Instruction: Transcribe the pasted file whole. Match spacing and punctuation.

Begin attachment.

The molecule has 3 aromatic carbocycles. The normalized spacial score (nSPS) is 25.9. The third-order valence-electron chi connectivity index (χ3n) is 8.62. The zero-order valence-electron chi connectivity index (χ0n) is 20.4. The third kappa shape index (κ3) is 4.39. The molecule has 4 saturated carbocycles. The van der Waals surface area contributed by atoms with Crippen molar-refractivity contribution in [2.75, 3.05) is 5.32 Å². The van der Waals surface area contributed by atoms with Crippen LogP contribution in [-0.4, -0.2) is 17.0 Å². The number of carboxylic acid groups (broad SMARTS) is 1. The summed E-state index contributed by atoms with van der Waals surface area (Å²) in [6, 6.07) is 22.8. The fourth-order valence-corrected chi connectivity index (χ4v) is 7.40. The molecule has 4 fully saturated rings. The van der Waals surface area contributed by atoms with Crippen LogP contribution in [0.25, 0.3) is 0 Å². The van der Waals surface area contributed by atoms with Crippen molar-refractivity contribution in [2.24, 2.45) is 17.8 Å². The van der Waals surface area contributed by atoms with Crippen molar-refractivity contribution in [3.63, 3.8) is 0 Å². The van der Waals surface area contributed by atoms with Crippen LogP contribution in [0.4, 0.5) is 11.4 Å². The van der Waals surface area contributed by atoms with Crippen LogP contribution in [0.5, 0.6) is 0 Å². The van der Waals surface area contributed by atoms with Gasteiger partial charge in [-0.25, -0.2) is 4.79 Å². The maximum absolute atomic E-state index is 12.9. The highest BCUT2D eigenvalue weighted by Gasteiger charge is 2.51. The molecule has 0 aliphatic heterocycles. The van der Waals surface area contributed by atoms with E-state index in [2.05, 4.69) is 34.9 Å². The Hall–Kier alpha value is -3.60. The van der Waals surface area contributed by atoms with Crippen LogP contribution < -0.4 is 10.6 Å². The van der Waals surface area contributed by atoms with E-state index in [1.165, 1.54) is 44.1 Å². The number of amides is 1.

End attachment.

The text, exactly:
The molecule has 3 aromatic carbocycles. The normalized spacial score (nSPS) is 25.9. The third-order valence-electron chi connectivity index (χ3n) is 8.62. The zero-order valence-electron chi connectivity index (χ0n) is 20.4. The third kappa shape index (κ3) is 4.39. The molecule has 4 saturated carbocycles. The van der Waals surface area contributed by atoms with Crippen molar-refractivity contribution in [2.75, 3.05) is 5.32 Å². The van der Waals surface area contributed by atoms with Crippen LogP contribution in [-0.4, -0.2) is 17.0 Å². The number of carboxylic acid groups (broad SMARTS) is 1. The summed E-state index contributed by atoms with van der Waals surface area (Å²) in [6, 6.07) is 22.8. The fourth-order valence-corrected chi connectivity index (χ4v) is 7.40. The molecule has 4 fully saturated rings. The van der Waals surface area contributed by atoms with Crippen LogP contribution in [0.25, 0.3) is 0 Å². The van der Waals surface area contributed by atoms with Crippen molar-refractivity contribution in [2.24, 2.45) is 17.8 Å². The van der Waals surface area contributed by atoms with Crippen molar-refractivity contribution in [3.63, 3.8) is 0 Å². The van der Waals surface area contributed by atoms with Crippen LogP contribution in [0.4, 0.5) is 11.4 Å². The van der Waals surface area contributed by atoms with Crippen LogP contribution in [0.5, 0.6) is 0 Å². The van der Waals surface area contributed by atoms with Gasteiger partial charge in [-0.25, -0.2) is 4.79 Å². The maximum absolute atomic E-state index is 12.9. The highest BCUT2D eigenvalue weighted by Gasteiger charge is 2.51. The molecule has 0 aliphatic heterocycles. The van der Waals surface area contributed by atoms with E-state index in [2.05, 4.69) is 34.9 Å². The Hall–Kier alpha value is -3.60. The van der Waals surface area contributed by atoms with Crippen LogP contribution < -0.4 is 10.6 Å². The van der Waals surface area contributed by atoms with E-state index in [1.165, 1.54) is 44.1 Å². The number of amides is 1.